- Government strategy thrown into disarray by Speaker’s ruling that Parliament cannot vote on the May withdrawal deal again
- The threat of no deal Brexit on 29 March has been reduced, but not entirely removed
- The threat of no deal Brexit at some point in the future is still there, but remains small
- Brexit will almost certainly be delayed, at least until May / June, but more likely for longer
- Longer delay would be likely to lead to a “softer” Brexit with closer alignment to the EU
- Determining the future EU-UK trade relationship remains heavily dependent on arrangements over the Irish border
- These will form the baseline for all other UK trade relationships, including the UK-US FTA
“Confusion now hath made his masterpiece” Shakespeare: Macbeth Act II, Scene 3
What has happened?
- Monday 11th: Theresa May made a late night dash to Strasbourg to meet Commission President Juncker, and returned with what she said was a legal improvement to the Irish border backstop, making it easier for the UK to withdraw.
- Tuesday 12th: Early hopes that momentum could build towards the vote on the PM’s withdrawal deal were dashed when her colleague the Attorney-General published his advice: while the PM had secured stronger exit rights in the event of demonstrable bad faith by the EU, the improvement secured by the PM did not change his core legal advice on the risk of the UK being “trapped” in the backstop.
- Parliament voted by 391 votes to 242 (a majority of 149) to reject the PM’s withdrawal deal: a significant improvement on the historic 230 majority against on January 15th (39 MPs switched sides, including some prominent Brexiteers), but still one of the largest majorities against a Government proposal.
- Wednesday 13th: Parliament debated a Government motion to rule out a no deal Brexit, but also noting that no deal remains the default in the absence of a deal, which was then amended (by a majority of 4 votes) to rule out no deal in any circumstances, turning the Government against it. The amended motion passed by a majority of 43 (321 to 278) with a number of Ministers abstaining rather than voting against. The motion has no legal force, but is a strong expression of Parliamentary opinion which the Government cannot simply ignore.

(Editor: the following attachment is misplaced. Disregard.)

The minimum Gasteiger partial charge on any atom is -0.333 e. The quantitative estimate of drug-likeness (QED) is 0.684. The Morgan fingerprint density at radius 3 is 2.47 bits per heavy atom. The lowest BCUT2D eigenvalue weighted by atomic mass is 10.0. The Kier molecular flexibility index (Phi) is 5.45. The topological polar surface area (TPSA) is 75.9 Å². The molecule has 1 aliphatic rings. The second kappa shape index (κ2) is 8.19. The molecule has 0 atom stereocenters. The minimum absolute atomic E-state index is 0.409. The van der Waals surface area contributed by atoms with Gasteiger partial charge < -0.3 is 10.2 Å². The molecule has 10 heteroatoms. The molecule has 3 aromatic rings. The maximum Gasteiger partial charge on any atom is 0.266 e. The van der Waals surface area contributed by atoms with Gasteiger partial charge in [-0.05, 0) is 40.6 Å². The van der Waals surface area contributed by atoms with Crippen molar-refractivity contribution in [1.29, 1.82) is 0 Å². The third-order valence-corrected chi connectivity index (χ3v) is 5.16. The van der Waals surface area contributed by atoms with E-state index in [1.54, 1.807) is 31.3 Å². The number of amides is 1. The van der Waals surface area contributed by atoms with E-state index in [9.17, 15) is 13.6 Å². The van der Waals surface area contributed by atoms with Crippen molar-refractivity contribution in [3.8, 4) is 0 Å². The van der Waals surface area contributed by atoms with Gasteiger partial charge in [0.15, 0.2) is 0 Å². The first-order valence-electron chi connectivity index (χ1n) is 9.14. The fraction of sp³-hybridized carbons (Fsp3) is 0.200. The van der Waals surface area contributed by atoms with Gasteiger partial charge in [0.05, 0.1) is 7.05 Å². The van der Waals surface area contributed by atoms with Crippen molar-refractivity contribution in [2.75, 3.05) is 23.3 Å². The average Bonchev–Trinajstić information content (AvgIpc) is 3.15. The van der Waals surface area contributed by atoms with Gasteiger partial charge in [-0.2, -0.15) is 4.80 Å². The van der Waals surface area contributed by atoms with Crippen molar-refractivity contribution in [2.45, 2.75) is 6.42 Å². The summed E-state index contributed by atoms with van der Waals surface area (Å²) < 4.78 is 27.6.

- At the beginning of the day, the Government published its tariff plan for a no deal Brexit (87% of imports to be tariff free) – produced with minimal consultation of business – and its plan for the Irish border (which could be characterised as a combination of smugglers’ free-for-all and an honesty box so unobtrusive and far from the border as to give no offence)
- Thursday 14th: Parliament debated a Government motion to request an extension to the Article 50 timetable until the end of June, so long as Parliament has approved the Brexit deal, or if Parliament has not approved the Brexit deal the Government will need a longer extension, thus requiring the UK to participate in the European Parliament elections in May. The motion was approved (412 to 202 votes) after a number of amendments failed, including one (by just 2 votes) which would have given Parliament the power to hold a series of indicative votes on alternative Brexit models, and one (by a wide margin) calling for a further referendum.
- Monday 19th: the Speaker ruled – following Parliamentary convention – that Parliament could not vote twice on a proposition that was the same or substantially the same: “a demonstrable change to the proposition would be required” for there to be a further vote on the PM’s withdrawal deal. “For something to be different it has to be fundamentally different, not in terms of wording but in terms of substance.”
- The Government has announced that it will bring forward a Statutory Instrument to make the necessary change to UK law to allow an extension to the Article 50 timetable.
What happens next?
According to the Government’s plan, the withdrawal deal would have come back for a further meaningful vote in the first part of this week. It was already looking difficult for the Government to turn the 75 MPs they would need to switch votes, when the Speaker ruled that there must be a demonstrable change to the Government’s withdrawal deal (in this blog, by “withdrawal deal” means Withdrawal Agreement – the proposed Treaty – and the Political Declaration on the future relationship between the UK and the EU). The Speaker is understood not to have given the Government any notice of his ruling. It is open to the Government to bring the same issue for decision in a future session of Parliament.